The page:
A CARING WORLD

We read constantly about terrible happenings throughout the world. Young people, particularly, feel that the world is in a terrible state. In fact, it is now possible to have "A Caring World." Consider these historic changes in human behavior for the past few years:

1. For many years, the United States and Soviet Union were mortal enemies. Following the end of communism in Russia the two nations are friends. This is essentially the first time in history two major enemy nations, or groups of nations, have attained a peaceful relationship without first resorting to world war. Consider the past: England against Spain, England against France for 100 years, France and England against Germany, the United States against Germany and Japan, etc.

2. Eastern Europe and Russia have recently undergone the most massive revolution in history. Hundreds of millions of people, without guns, faced tanks of dictators in the streets and overthrew tyrants. The remarkable fact is this occurred with minimal loss of life. Compare this to the French Revolution of 1789 and the Russian Revolution of 1917.

3. In Somalia, for the first time, the United States and other countries invaded a third world nation with only one purpose -- to feed starving people and establish democracy.

4. The democratic elections in South Africa that eliminated apartheid we one of the great accomplishments, perhaps the greatest, in all human history. Would you have predicted a peaceful transition in South Africa from minority domination to freedom? No war has achieved such a remarkable triumph.

5. Peace is a possibility between the Israelis and the Palestinians.

6. Events in Northern Ireland suggest a permanent peace is possible.

7. It is inconceivable that a war will take place between European nations.

Let us update to major difficulties in the world today and place them in perspective. The 911 tragedy cost 2800 lives, a terrible occurrence. Compare this to World War II, however, when bombing cities with intent to destroy them and all civilians in the city was routine.

The number of deaths reported in our past wars include 600,000 deaths in the Civil War, more than 50,000 each in Korea and Vietnam, let alone Word Wars I and II. Consider the war in Iraq. Each day we are told that one or two soldiers or a number of civilians are killed in car bombings and attacks. The number of U.S. military deaths has just surpassed 500. Every death is a tragedy and people are deeply saddened over each loss. Our concern for the individual deaths in Iraq indicates a higher degree of caring than has occurred in the past.

Television is one of the reasons for increased caring. We see children holding guns or lying dead and they look like our own kids, even if a different race. Computers and air travel bring together people throughout the world. One of the greatest factors toward caring is the interdependence of economies and the environment. No country is going to get too angry at China, which consists of 1.3 billion consumers, and the Chinese are not going to carry out acts that will deter their manufacturing of products for others. If it takes economic advantages to bring the people of the world together, so be it.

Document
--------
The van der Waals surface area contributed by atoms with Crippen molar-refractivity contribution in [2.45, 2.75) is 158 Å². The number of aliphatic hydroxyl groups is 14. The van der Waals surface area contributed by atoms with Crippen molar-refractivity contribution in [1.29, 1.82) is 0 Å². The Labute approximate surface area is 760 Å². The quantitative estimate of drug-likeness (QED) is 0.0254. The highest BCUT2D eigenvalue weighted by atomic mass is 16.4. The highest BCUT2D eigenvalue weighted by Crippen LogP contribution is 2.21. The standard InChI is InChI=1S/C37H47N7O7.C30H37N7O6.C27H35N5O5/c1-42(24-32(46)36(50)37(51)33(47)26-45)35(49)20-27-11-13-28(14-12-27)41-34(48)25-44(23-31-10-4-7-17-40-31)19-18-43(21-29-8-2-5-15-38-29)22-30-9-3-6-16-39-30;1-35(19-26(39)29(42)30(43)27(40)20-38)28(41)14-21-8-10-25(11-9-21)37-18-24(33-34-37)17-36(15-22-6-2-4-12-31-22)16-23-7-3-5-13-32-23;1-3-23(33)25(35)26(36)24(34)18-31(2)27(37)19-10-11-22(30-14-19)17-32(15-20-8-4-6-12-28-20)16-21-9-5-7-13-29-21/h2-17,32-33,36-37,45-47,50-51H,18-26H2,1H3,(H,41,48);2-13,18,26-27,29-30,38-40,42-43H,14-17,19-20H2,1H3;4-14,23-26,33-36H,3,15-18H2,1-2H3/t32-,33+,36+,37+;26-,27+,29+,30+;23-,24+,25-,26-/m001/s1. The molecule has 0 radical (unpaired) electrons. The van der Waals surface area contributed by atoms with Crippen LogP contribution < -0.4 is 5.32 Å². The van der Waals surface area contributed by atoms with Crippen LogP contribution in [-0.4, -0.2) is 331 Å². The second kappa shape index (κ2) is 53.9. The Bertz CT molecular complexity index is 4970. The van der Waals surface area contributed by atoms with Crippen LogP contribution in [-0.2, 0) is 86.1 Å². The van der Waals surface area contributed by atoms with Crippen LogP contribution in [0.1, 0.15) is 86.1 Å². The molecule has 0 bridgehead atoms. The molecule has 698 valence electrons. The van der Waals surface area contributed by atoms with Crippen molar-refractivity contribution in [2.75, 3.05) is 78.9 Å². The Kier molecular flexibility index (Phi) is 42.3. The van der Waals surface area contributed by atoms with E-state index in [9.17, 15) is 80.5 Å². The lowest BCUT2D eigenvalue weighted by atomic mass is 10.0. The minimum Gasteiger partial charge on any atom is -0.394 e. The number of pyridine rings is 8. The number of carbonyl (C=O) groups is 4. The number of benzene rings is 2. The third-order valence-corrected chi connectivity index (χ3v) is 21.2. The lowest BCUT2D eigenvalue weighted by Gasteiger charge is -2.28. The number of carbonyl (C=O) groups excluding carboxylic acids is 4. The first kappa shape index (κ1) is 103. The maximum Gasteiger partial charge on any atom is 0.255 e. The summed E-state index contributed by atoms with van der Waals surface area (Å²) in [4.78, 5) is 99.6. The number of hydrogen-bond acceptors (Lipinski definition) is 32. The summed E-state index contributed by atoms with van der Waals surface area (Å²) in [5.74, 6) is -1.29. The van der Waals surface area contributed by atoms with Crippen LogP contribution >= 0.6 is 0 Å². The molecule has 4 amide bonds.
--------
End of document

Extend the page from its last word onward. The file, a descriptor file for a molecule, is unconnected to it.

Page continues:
In 1998, I was invited to Iran and spent two weeks speaking in six cities and on TV. Three days before I left, a press conference was held. A young woman reporter for the Iran News asked if I had heard President Khatami, the reformist President of Iran, on CNN, and I replied affirmatively. She asked, "What did you think of him?" I answered, cautiously , " President Khatami said he wanted to bring people together. At The Heimlich Institute in Cincinnati, Ohio, we have a program called "A Caring World' to do the same thing, so I agree with him." The next day a one inch headline, "A Caring World, The Slogan of Heimlich," appeared in the Iran News over a half page story. Considering our poor relationship with Iran at the time, this concept can be accomplished throughout the world.

The first stumbling steps to a caring world have been taken. It is important that we spread the word throughout the world that, for the first time, A Caring World is possible. When all are conscious of the benefits that can result for all peoples from caring, it will be possible to accomplish that end. We must demand that caring continues to disseminate throughout the world; a meaningful sense of values must be established. Caring individuals must be the role models for all people, but especially for the young. The media should deliberately spread the pictures and words of those doing caring acts for others internationally, as is now done for athletes, entertainers and politicians. Nothing is more important for the survival of humanity from this day forward. True happiness results from giving of yourself for others. Have you done a caring act lately?

In 1993, I visited Vietnam with a group of surgeons participating in the program "People- to-People Ambassadors," who were meeting at the Hanoi Airport with Vietnamese colleagues. When he introduced me, the head Vietnamese surgeon said, "Oh, Dr. Heimlich, everyone in Vietnam knows your name." Naturally, I thought he was referring to the Maneuver. Then he said, "The Heimlich Chest Drain Valve saved tens of thousands of our people during the war. The American Friends Service Society (Quakers) kept us supplied with Heimlich Valves." After that, each meeting was opened by the chairperson saying, "Dr. Heimlich will live in the hearts of the Vietnamese people forever." Knowing the Valve had saved lives on both sides of that destructive war was one of the greatest moments in my life.